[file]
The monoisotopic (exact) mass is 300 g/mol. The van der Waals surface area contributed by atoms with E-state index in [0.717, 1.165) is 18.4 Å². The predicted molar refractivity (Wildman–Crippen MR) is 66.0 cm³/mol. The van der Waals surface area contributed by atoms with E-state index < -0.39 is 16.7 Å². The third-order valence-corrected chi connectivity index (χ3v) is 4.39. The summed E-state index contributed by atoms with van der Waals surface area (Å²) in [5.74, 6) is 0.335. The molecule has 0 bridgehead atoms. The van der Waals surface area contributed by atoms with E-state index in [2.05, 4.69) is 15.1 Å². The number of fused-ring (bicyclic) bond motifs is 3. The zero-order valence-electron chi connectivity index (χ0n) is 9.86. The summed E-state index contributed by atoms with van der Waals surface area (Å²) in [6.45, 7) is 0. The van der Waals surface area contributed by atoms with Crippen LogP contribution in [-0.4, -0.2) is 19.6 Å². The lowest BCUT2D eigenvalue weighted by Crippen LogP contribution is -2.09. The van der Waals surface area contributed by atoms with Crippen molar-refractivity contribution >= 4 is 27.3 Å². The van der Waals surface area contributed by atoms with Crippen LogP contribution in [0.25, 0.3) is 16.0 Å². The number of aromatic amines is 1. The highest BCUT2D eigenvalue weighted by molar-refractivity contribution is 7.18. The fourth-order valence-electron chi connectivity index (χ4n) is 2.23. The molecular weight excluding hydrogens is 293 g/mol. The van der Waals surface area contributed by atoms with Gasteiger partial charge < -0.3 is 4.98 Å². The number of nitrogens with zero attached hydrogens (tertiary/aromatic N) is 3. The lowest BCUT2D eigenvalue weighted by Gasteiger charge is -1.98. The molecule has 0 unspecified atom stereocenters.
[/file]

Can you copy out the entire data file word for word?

The monoisotopic (exact) mass is 300 g/mol. The van der Waals surface area contributed by atoms with E-state index in [0.717, 1.165) is 18.4 Å². The predicted molar refractivity (Wildman–Crippen MR) is 66.0 cm³/mol. The van der Waals surface area contributed by atoms with E-state index < -0.39 is 16.7 Å². The third-order valence-corrected chi connectivity index (χ3v) is 4.39. The summed E-state index contributed by atoms with van der Waals surface area (Å²) in [5.74, 6) is 0.335. The molecule has 0 bridgehead atoms. The van der Waals surface area contributed by atoms with E-state index in [2.05, 4.69) is 15.1 Å². The number of fused-ring (bicyclic) bond motifs is 3. The zero-order valence-electron chi connectivity index (χ0n) is 9.86. The summed E-state index contributed by atoms with van der Waals surface area (Å²) in [6.45, 7) is 0. The van der Waals surface area contributed by atoms with Crippen LogP contribution in [-0.4, -0.2) is 19.6 Å². The lowest BCUT2D eigenvalue weighted by Crippen LogP contribution is -2.09. The van der Waals surface area contributed by atoms with Crippen molar-refractivity contribution >= 4 is 27.3 Å². The van der Waals surface area contributed by atoms with Crippen LogP contribution in [0.25, 0.3) is 16.0 Å². The number of aromatic amines is 1. The highest BCUT2D eigenvalue weighted by molar-refractivity contribution is 7.18. The fourth-order valence-electron chi connectivity index (χ4n) is 2.23. The molecular weight excluding hydrogens is 293 g/mol. The van der Waals surface area contributed by atoms with Gasteiger partial charge < -0.3 is 4.98 Å². The number of nitrogens with zero attached hydrogens (tertiary/aromatic N) is 3. The lowest BCUT2D eigenvalue weighted by Gasteiger charge is -1.98. The molecule has 0 unspecified atom stereocenters.